Australia's Cameron Bancroft fields on the fourth and final day of the third Test against South Africa at Newlands on Sunday. Photo: REUTERS/Mike Hutching
Australia's Cameron Bancroft fields on the fourth and final day of the third Test against South Africa at Newlands on Sunday. Photo: REUTERS/Mike Hutching
Dr Ali Bacher, at his house in Parkmore. Photo: Dumisani Sibeko
Dr Ali Bacher, at his house in Parkmore. Photo: Dumisani Sibeko

DURBAN - Former South African captain Dr Ali Bacher labelled Australia’s ball-tampering attempts as ‘incredibly stupid’, as the rest of the cricket world came to terms with a dark day for the sport.

“In this age of a thousand cameras, it was stupid to even think of doing it - and incredibly stupid to then go through with it,” Bacher said.

Bacher lay the blame squarely on the leadership of the Australian side, and added that Cameron Bancroft was probably left with little option as a newcomer to the team.

“When a company goes wonky, you look at the CEO. You have to put the blame of this on the captain, and I would think that Cricket Australia will think long and hard about taking it further than the one-match that Steve Smith has already got,” Bacher pointed out.

“I feel sorry for Bancroft, because he would have been acting under instruction. If the leader of the team says you must do that, what option do you really have with seven Tests under your belt?”

Bacher said he expected Cricket Australia’s investigation to take the matter further, agreeing that Smith faced an uncertain future.

“One thing that they have always done is act immediately on things like this. You look back at Shane Warne, who had a brilliant cricket brain, but he never got the captaincy because of his misdemeanours. I would be very surprised if they didn’t take this further,” he warned.

Bacher played in nine Test matches against Australia, but was saddened by the spirit in which much of the current series has been conducted.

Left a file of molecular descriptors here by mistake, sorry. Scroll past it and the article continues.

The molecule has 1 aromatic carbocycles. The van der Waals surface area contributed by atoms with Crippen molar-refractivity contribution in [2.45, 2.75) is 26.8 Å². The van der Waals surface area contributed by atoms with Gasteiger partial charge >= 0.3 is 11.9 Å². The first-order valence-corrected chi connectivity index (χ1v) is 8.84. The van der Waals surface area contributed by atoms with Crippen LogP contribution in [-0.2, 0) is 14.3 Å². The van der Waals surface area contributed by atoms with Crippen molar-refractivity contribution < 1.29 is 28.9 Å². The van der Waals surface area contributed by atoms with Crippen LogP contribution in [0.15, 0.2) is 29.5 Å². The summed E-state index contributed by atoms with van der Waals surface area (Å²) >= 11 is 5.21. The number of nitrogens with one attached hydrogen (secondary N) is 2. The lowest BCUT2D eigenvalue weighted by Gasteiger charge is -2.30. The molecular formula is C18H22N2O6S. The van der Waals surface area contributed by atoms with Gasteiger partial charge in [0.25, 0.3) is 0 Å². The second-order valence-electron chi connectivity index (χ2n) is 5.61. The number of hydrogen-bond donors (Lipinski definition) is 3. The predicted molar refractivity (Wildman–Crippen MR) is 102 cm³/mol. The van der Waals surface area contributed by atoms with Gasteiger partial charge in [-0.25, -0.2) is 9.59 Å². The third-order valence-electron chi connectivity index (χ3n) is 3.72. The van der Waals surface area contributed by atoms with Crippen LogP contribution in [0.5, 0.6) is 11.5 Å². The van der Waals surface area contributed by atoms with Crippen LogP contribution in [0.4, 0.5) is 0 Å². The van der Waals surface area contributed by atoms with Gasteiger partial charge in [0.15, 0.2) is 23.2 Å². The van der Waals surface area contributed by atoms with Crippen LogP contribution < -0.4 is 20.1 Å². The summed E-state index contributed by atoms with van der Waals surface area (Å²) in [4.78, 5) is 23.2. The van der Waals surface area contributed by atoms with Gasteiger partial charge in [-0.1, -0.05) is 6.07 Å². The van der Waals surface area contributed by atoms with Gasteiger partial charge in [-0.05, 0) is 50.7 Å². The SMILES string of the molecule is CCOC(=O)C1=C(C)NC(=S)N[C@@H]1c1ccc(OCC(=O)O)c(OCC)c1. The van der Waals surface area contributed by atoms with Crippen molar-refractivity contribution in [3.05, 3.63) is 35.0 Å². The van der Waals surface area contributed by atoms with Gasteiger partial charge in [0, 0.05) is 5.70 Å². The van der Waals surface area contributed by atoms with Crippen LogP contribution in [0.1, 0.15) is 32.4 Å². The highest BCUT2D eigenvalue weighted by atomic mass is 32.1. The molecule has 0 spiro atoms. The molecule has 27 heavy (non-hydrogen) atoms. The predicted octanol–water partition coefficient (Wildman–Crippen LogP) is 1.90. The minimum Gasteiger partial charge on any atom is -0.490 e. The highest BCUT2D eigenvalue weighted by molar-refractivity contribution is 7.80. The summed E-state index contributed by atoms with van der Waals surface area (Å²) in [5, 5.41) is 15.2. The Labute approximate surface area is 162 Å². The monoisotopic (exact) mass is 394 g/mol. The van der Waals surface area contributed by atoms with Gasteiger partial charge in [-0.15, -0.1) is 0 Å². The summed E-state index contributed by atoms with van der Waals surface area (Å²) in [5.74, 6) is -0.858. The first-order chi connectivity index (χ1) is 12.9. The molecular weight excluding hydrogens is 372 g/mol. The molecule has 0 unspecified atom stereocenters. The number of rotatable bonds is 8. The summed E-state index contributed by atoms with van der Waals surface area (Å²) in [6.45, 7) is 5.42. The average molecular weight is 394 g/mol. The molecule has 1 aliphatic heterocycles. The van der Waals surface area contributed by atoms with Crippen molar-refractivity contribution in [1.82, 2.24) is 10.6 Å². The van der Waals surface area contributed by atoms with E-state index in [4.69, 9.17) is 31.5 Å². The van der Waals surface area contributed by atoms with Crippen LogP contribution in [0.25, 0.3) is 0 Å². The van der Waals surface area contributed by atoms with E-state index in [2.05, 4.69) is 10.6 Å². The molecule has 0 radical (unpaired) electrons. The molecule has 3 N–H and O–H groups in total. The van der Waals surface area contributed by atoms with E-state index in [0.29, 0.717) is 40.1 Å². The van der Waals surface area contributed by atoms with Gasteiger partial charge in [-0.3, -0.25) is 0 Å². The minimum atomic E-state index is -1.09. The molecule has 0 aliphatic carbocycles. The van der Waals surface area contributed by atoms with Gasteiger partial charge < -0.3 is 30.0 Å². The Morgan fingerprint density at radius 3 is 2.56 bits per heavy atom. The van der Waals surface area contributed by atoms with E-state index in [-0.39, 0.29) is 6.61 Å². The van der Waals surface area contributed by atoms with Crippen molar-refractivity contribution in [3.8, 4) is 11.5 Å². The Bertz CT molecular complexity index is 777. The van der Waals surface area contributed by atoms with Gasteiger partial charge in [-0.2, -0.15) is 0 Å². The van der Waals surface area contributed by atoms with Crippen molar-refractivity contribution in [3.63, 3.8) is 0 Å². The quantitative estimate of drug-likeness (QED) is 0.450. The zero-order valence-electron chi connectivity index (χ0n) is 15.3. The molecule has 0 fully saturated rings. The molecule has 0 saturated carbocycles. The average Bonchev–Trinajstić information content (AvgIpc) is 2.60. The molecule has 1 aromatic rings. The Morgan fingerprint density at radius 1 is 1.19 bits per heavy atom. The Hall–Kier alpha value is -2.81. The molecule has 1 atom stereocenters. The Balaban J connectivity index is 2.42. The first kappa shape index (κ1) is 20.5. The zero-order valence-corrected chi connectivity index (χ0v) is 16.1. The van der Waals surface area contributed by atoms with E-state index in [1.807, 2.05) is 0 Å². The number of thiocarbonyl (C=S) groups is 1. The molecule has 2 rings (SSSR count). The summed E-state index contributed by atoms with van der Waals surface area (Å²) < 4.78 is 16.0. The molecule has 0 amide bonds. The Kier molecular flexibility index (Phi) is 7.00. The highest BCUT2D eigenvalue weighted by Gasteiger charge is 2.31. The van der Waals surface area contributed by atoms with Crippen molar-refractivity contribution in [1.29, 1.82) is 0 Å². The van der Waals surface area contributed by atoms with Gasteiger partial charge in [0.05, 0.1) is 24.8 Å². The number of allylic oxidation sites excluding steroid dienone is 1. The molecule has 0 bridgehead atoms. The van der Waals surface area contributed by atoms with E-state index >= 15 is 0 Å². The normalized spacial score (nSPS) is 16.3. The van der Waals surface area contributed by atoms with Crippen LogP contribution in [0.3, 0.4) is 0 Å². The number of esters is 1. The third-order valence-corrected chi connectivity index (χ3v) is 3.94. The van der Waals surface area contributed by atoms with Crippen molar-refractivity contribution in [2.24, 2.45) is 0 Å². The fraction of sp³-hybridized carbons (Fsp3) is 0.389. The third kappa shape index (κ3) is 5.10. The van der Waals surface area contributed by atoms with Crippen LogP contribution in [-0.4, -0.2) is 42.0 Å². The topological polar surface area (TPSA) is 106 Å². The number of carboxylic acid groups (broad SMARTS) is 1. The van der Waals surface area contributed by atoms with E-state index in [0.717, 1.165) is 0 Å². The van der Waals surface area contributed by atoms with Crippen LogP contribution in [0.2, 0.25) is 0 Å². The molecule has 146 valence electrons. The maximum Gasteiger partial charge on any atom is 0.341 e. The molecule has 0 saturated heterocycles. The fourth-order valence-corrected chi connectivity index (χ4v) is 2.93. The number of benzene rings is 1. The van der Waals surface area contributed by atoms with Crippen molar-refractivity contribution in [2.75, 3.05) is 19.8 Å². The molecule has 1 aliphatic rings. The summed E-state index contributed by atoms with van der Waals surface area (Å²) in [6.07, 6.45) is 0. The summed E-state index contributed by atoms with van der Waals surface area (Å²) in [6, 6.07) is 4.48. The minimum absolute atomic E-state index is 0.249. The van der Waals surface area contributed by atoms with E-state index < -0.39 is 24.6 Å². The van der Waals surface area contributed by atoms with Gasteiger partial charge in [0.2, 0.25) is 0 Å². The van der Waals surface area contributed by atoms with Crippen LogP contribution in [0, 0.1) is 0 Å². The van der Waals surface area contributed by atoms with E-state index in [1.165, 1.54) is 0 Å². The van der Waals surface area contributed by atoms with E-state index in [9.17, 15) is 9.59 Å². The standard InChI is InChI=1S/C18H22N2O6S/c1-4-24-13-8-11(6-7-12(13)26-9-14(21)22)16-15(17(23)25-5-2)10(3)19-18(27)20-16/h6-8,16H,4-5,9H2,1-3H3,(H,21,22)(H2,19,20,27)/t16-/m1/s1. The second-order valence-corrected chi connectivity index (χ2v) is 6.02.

“What has happened throughout this series is a blemish for world cricket,” the captain of the last South African team to beat Australia on home soil bemoaned.

Bacher led South Africa to the famous whitewash of a powerful, Bobby Simpson-led Australian side, but maintained that those contests were played in the right spirit.

“Whenever we played Australia, it was different. You could feel the tension. It was tough, and hard. But I can’t recall any of the players on either side sledging. Not once. Australia and South Africa play similarly, but what has happened has seen a healthy rivalry getting out of hand.

“Things have got personal, and the series has got out of control. It has been sad to see two great Test nations crossing the line, because it must be remembered that it has been both sides,” he reminded.

Like many, Bacher voiced his displeasure for that so-called line, and how the game goes about administering it.

“Who determines when you cross this line? Sledging and the like just shouldn’t be part of cricket.”

Ahead of the fourth Test, Bacher called for leadership from both boards to step in, and look to restore the healthy respect that has marked the rivalry between two great cricketing nations.

“I think both boards need to draw a line on what has been a bad episode, and say ‘let’s get back on an even keel’. This is a great rivalry, and it has been very sad to see it go down the road it has taken for most of the series,” he concluded.

The fourth and final Test starts at The Wanderers on Friday.

The Star

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